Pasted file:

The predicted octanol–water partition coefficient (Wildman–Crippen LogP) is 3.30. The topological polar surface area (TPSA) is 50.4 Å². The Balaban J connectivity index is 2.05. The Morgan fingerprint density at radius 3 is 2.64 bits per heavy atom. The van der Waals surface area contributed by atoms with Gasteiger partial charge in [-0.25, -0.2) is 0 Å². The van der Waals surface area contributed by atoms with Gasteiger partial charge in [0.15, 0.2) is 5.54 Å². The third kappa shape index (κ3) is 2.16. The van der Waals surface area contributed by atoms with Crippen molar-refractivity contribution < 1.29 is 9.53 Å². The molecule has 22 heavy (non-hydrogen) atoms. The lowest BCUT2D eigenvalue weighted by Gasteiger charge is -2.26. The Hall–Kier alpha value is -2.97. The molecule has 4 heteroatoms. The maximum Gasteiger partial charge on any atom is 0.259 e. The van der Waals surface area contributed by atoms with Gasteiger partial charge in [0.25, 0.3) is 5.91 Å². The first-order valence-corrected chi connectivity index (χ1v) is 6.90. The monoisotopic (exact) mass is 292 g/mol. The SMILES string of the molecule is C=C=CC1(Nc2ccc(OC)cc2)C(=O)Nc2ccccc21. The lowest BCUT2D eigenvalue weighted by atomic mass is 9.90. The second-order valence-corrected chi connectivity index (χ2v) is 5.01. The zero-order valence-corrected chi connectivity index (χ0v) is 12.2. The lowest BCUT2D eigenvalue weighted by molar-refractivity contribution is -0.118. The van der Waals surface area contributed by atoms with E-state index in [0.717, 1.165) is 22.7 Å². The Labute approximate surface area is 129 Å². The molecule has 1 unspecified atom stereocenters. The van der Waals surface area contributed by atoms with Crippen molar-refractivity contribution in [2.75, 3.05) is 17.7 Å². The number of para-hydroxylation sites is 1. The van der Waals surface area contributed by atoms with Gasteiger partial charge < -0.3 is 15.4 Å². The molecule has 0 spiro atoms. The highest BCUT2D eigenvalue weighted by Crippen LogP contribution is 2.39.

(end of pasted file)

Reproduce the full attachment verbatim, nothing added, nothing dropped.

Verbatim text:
The predicted octanol–water partition coefficient (Wildman–Crippen LogP) is 3.30. The topological polar surface area (TPSA) is 50.4 Å². The Balaban J connectivity index is 2.05. The Morgan fingerprint density at radius 3 is 2.64 bits per heavy atom. The van der Waals surface area contributed by atoms with Gasteiger partial charge in [-0.25, -0.2) is 0 Å². The van der Waals surface area contributed by atoms with Gasteiger partial charge in [0.15, 0.2) is 5.54 Å². The third kappa shape index (κ3) is 2.16. The van der Waals surface area contributed by atoms with Crippen molar-refractivity contribution < 1.29 is 9.53 Å². The molecule has 22 heavy (non-hydrogen) atoms. The lowest BCUT2D eigenvalue weighted by Gasteiger charge is -2.26. The Hall–Kier alpha value is -2.97. The molecule has 4 heteroatoms. The maximum Gasteiger partial charge on any atom is 0.259 e. The van der Waals surface area contributed by atoms with Gasteiger partial charge in [0.25, 0.3) is 5.91 Å². The first-order valence-corrected chi connectivity index (χ1v) is 6.90. The monoisotopic (exact) mass is 292 g/mol. The SMILES string of the molecule is C=C=CC1(Nc2ccc(OC)cc2)C(=O)Nc2ccccc21. The lowest BCUT2D eigenvalue weighted by atomic mass is 9.90. The second-order valence-corrected chi connectivity index (χ2v) is 5.01. The zero-order valence-corrected chi connectivity index (χ0v) is 12.2. The lowest BCUT2D eigenvalue weighted by molar-refractivity contribution is -0.118. The van der Waals surface area contributed by atoms with E-state index in [0.717, 1.165) is 22.7 Å². The Labute approximate surface area is 129 Å². The molecule has 1 unspecified atom stereocenters. The van der Waals surface area contributed by atoms with Crippen molar-refractivity contribution in [2.75, 3.05) is 17.7 Å². The number of para-hydroxylation sites is 1. The van der Waals surface area contributed by atoms with Gasteiger partial charge < -0.3 is 15.4 Å². The molecule has 0 spiro atoms. The highest BCUT2D eigenvalue weighted by Crippen LogP contribution is 2.39.